• Source
    [Show abstract] [Hide abstract]
    ABSTRACT: Background: Reference percentile curves are usually used as a screening tool to determine growth disorders. Anthropometric indices are population-dependent and may differ according to ethnicity, dietary pattern and lifestyle habits. This study aims to compare the curves of anthropometric measures obtained in two national studies conducted among Iranian children and adolescents in 2003-2004 and 2009-2010. Materials and Methods: Anthropometric measures obtained in two nationwide surveys conducted in 10-18-year-old Iranian students were compared. Lambda-mu-sigma (LMS) Chart Maker Pro program was used to develop age- and gender-specific percentiles and to smooth and fit the model. Results: In 2003-2004, the mean and standard deviation (SD) of body mass index (BMI) and waist circumference (WC) were 18.98 ± 3.81 kg/m2 and 67.50 ± 11.05 cm in boys; and 19.44 ± 3.78 kg/m2 and 66.55 ± 9.89 cm in girls, respectively. In 2009-2010, the corresponding figures were 19.16 ± 4.07 kg/m2, 69.42 ± 11.43 cm, 19.63 ± 4.11 kg/m2, and 67.29 ± 9.69 cm, respectively. Height curves did not show considerable changes in two studies. Comparison of two series of studies showed that the weight, BMI, WC, and waist-to-height ratio were lower in adolescent girls than boys especially in higher percentiles. Moreover, in both genders, weight, BMI, and WC percentiles decreased. Conclusion: The growth charts of Iranian children and adolescents aged 10-18 years have changed over 5 years. The reference growth curves change over time in the pediatric age group, repeated surveys should be conducted to update the age- and gender-specific reference curves in different populations.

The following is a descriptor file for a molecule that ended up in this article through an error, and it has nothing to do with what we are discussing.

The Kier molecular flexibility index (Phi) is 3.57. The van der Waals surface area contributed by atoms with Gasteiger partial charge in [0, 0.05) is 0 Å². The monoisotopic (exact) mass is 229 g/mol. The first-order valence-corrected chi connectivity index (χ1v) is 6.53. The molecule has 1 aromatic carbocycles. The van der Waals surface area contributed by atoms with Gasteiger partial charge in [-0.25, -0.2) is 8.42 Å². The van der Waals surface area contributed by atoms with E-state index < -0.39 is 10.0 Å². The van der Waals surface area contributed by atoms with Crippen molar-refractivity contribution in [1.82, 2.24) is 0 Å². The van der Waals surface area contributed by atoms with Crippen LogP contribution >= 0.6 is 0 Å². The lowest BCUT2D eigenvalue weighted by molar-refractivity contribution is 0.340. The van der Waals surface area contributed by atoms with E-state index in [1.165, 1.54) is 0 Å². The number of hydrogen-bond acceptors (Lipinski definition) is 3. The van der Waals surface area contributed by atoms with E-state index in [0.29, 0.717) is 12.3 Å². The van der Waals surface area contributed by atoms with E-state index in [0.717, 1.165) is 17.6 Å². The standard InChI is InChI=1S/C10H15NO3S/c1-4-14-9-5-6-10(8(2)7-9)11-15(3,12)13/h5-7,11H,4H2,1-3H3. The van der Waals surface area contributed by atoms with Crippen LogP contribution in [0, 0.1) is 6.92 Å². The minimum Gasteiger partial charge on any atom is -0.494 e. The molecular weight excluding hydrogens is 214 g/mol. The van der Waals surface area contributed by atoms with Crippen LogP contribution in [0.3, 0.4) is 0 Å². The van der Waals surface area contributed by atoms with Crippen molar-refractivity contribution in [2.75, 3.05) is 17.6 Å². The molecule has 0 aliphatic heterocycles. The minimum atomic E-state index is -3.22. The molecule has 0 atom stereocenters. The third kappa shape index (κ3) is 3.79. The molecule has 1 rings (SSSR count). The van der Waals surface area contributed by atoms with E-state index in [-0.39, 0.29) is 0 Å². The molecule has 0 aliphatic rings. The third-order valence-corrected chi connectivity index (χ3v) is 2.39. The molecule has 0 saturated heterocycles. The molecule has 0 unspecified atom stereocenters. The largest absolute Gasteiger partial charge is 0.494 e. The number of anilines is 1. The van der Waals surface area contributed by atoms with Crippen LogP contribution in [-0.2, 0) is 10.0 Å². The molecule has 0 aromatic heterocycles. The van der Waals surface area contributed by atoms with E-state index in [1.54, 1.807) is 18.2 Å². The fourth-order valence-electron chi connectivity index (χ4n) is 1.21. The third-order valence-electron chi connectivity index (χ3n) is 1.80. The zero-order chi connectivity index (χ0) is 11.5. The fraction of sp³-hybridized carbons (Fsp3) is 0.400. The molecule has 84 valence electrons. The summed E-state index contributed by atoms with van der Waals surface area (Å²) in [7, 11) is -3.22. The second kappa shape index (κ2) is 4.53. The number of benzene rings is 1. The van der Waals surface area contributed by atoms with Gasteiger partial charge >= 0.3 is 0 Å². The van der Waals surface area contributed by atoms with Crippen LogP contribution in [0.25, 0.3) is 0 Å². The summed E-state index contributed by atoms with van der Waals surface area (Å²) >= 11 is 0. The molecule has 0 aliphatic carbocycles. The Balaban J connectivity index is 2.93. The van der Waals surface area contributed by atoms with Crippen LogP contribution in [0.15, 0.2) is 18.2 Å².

Journal of research in medical sciences 11/2014; 19(8):709-14. · 0.61 Impact Factor
  • [Show abstract] [Hide abstract]